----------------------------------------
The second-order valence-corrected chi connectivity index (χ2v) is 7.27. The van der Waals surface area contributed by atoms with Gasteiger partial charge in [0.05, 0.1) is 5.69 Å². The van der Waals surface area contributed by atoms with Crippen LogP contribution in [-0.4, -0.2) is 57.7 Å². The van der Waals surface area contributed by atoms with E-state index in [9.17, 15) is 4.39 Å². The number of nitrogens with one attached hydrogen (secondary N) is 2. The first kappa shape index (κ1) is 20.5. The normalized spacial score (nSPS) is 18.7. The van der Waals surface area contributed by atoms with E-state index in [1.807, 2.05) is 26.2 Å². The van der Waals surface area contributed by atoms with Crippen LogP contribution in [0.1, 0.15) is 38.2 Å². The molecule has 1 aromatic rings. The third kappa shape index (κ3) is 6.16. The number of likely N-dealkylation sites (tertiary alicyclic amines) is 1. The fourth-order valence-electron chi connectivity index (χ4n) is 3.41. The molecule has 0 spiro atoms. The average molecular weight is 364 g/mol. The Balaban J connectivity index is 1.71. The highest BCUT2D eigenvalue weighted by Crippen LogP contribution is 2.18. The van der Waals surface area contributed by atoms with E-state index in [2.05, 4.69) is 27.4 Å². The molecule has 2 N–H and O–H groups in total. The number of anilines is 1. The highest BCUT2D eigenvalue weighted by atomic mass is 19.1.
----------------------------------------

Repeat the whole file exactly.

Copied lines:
The second-order valence-corrected chi connectivity index (χ2v) is 7.27. The van der Waals surface area contributed by atoms with Gasteiger partial charge in [0.05, 0.1) is 5.69 Å². The van der Waals surface area contributed by atoms with Crippen LogP contribution in [-0.4, -0.2) is 57.7 Å². The van der Waals surface area contributed by atoms with E-state index in [9.17, 15) is 4.39 Å². The number of nitrogens with one attached hydrogen (secondary N) is 2. The first kappa shape index (κ1) is 20.5. The normalized spacial score (nSPS) is 18.7. The van der Waals surface area contributed by atoms with E-state index in [1.807, 2.05) is 26.2 Å². The van der Waals surface area contributed by atoms with Crippen LogP contribution in [0.1, 0.15) is 38.2 Å². The molecule has 1 aromatic rings. The third kappa shape index (κ3) is 6.16. The number of likely N-dealkylation sites (tertiary alicyclic amines) is 1. The fourth-order valence-electron chi connectivity index (χ4n) is 3.41. The molecule has 0 spiro atoms. The average molecular weight is 364 g/mol. The Balaban J connectivity index is 1.71. The highest BCUT2D eigenvalue weighted by Crippen LogP contribution is 2.18. The van der Waals surface area contributed by atoms with E-state index in [2.05, 4.69) is 27.4 Å². The molecule has 2 N–H and O–H groups in total. The number of anilines is 1. The highest BCUT2D eigenvalue weighted by atomic mass is 19.1.